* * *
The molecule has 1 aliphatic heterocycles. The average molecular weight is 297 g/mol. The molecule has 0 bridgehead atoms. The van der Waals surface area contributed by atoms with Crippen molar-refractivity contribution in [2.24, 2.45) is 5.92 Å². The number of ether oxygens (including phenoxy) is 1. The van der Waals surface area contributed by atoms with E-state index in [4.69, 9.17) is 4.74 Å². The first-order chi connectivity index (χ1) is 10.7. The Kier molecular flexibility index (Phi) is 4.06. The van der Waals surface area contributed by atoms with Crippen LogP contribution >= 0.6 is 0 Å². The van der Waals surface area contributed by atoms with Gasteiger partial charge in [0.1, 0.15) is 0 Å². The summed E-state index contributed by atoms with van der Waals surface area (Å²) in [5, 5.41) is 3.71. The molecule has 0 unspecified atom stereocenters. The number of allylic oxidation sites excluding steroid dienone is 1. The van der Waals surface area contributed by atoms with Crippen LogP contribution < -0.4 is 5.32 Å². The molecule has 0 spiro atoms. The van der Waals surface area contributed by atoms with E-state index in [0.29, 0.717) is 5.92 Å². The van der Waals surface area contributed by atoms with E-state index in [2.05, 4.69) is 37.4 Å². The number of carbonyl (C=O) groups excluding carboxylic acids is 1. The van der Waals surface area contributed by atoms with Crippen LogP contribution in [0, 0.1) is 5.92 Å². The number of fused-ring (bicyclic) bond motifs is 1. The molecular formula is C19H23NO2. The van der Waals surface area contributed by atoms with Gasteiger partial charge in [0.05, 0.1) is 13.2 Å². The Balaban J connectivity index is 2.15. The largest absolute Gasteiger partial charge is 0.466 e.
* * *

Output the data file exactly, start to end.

The molecule has 1 aliphatic heterocycles. The average molecular weight is 297 g/mol. The molecule has 0 bridgehead atoms. The van der Waals surface area contributed by atoms with Crippen molar-refractivity contribution in [2.24, 2.45) is 5.92 Å². The number of ether oxygens (including phenoxy) is 1. The van der Waals surface area contributed by atoms with E-state index in [4.69, 9.17) is 4.74 Å². The first-order chi connectivity index (χ1) is 10.7. The Kier molecular flexibility index (Phi) is 4.06. The van der Waals surface area contributed by atoms with Crippen LogP contribution >= 0.6 is 0 Å². The van der Waals surface area contributed by atoms with Gasteiger partial charge in [0.1, 0.15) is 0 Å². The summed E-state index contributed by atoms with van der Waals surface area (Å²) in [5, 5.41) is 3.71. The molecule has 0 unspecified atom stereocenters. The number of allylic oxidation sites excluding steroid dienone is 1. The van der Waals surface area contributed by atoms with Crippen LogP contribution < -0.4 is 5.32 Å². The molecule has 0 spiro atoms. The van der Waals surface area contributed by atoms with E-state index in [0.29, 0.717) is 5.92 Å². The van der Waals surface area contributed by atoms with E-state index in [2.05, 4.69) is 37.4 Å². The number of carbonyl (C=O) groups excluding carboxylic acids is 1. The van der Waals surface area contributed by atoms with Crippen LogP contribution in [0, 0.1) is 5.92 Å². The number of fused-ring (bicyclic) bond motifs is 1. The molecular formula is C19H23NO2. The van der Waals surface area contributed by atoms with Gasteiger partial charge in [0.05, 0.1) is 13.2 Å². The Balaban J connectivity index is 2.15. The largest absolute Gasteiger partial charge is 0.466 e.